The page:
Give Your Course a Complete 360

As you wander through rooms of the assistive technology lab, you notice it’s much larger than you thought it would be. Your instructor said there would be plenty to explore, but he didn’t mention it would be an entire lab. After looking around a few rooms, though, everything goes dark. Fumbling for a minute, you find the charger for your laptop and boot your computer back up. The screen flickers to life as the virtual lab lights up the screen again.

For students in Ohio State’s online assistive technology certificate program from the School of Health and Rehabilitation Sciences, this virtual lab will serve as a classroom for students to explore, interact with and learn from for an entire semester. With an infinite number of environments to choose from, Ohio State instructors can create virtual spaces to host their online courses.

Built as part of the course design process with the Office of Distance Education and eLearning (ODEE), the virtual lab is one of the foundations of Introduction to Assistive Technology. The course, launched in autumn 2019, is the first in the new certificate program teaching students at the undergraduate and graduate level, in addition to working professionals, how to incorporate assistive technology into a career in physical rehabilitation and therapy.

“It’s the integration of technology into health sciences,” said Carmen DiGiovine, an Ohio State associate professor and director of Rehabilitation Science and Technology at Ohio State’s Assistive Technology Center. “This course stands out in that it takes the two fields and it blends them together.”

Despite being taught entirely online, the course aims to help students learn how to assess clients with disabilities in person in order to determine what type or types of assistive technology could help them be more independent.

The course is organized into two parts: The first half forms a foundation around assistive technology, and the second half focuses on specific assistive technologies such as motorized wheelchairs and vehicle pedal extensions. Students perform practice assistive technology assessments throughout the semester before delivering a formal assessment that should leave them feeling confident in their abilities to conduct technology assessments for real clients.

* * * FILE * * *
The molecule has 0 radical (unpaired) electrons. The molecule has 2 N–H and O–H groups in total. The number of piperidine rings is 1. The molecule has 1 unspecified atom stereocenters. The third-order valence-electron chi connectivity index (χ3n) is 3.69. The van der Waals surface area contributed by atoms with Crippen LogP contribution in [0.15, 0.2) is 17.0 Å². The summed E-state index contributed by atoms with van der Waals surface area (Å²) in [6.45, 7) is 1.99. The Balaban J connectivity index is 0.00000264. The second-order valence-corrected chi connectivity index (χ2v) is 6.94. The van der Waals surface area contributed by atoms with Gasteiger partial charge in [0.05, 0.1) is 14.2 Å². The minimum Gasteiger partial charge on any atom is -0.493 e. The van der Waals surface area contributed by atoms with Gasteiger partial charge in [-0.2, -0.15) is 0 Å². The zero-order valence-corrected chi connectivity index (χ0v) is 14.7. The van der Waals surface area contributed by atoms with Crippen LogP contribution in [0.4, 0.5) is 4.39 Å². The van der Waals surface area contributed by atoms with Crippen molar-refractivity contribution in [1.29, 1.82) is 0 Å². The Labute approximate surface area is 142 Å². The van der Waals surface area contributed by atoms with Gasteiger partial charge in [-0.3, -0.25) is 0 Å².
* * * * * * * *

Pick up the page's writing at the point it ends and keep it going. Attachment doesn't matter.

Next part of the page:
Throughout the course, students are also encouraged to explore the virtual lab, a recreation of the Assistive Technology Center at The Ohio State University Wexner Medical Center, in order to find “hot spots.” Released week by week, these 17 hot spots contain helpful material such as video interviews with real assistive technology clients and up-close introductions to a variety of smart assistive home technology including video doorbells and eye-controlled tablets.

The virtual lab is a boon for online students, who may not have access to such a facility.

“Not everyone can go to a university that is moving this (field) forward, and they can’t get to Ohio State,” said DiGiovine. “So, for that cohort of students that are interested in this, this is an easy way to have access to this information that they can then turn into a career path and will be able to support individuals with disabilities.”

The virtual lab was created using a camera comprised of six lenses and four microphones. Once images are captured for every room, the photos are digitally stitched together and put into a creation platform called ViRA, which allows students to jump from room to room using a mouse or a virtual reality headset.

ODEE educational technologists premiered the 360-video technology in autumn 2018 in a nutrition and fitness course. The ViRA feature in that course had only one virtual room and included only a few hot spots for students to interact with. But even that basic functionality is worlds beyond what many people think of when they imagine distance education.

“Online courses five or 10 years ago were all just PDFs and voice over PowerPoint content notorious for being dry, text-heavy courses that were easier than the in-person course,” said Scott Nelson, instructional design video coordinator for ODEE. “But I think our team has done a great job in flipping the mold on that (perception) by creating really content rich courses that are as good, if not better than their in-person equivalent.”

In fact, lectures with PowerPoint presentations were DiGiovine’s original plan for the course before he began working with the ODEE instructional design team. But when he saw what was possible using 360-degree video, DeGiovine was inspired.

“I was very excited because of their (instructional designers’) ideas and was very excited because of their willingness to try new things,” he said.

ODEE’s instructional designers and educational technologists are a support for instructors, showing them what can be done and what could work best for their course.

“Our instructional designers are almost like an interior designer for instructors’ homes,” said Nelson. “It’s their home, so they get to say what they want and what they’re thinking. Instructional designers are just there to help shape it and mold it and show you what’s possible.”

To learn how an instructional designer can help you with your course, contact the distance education team.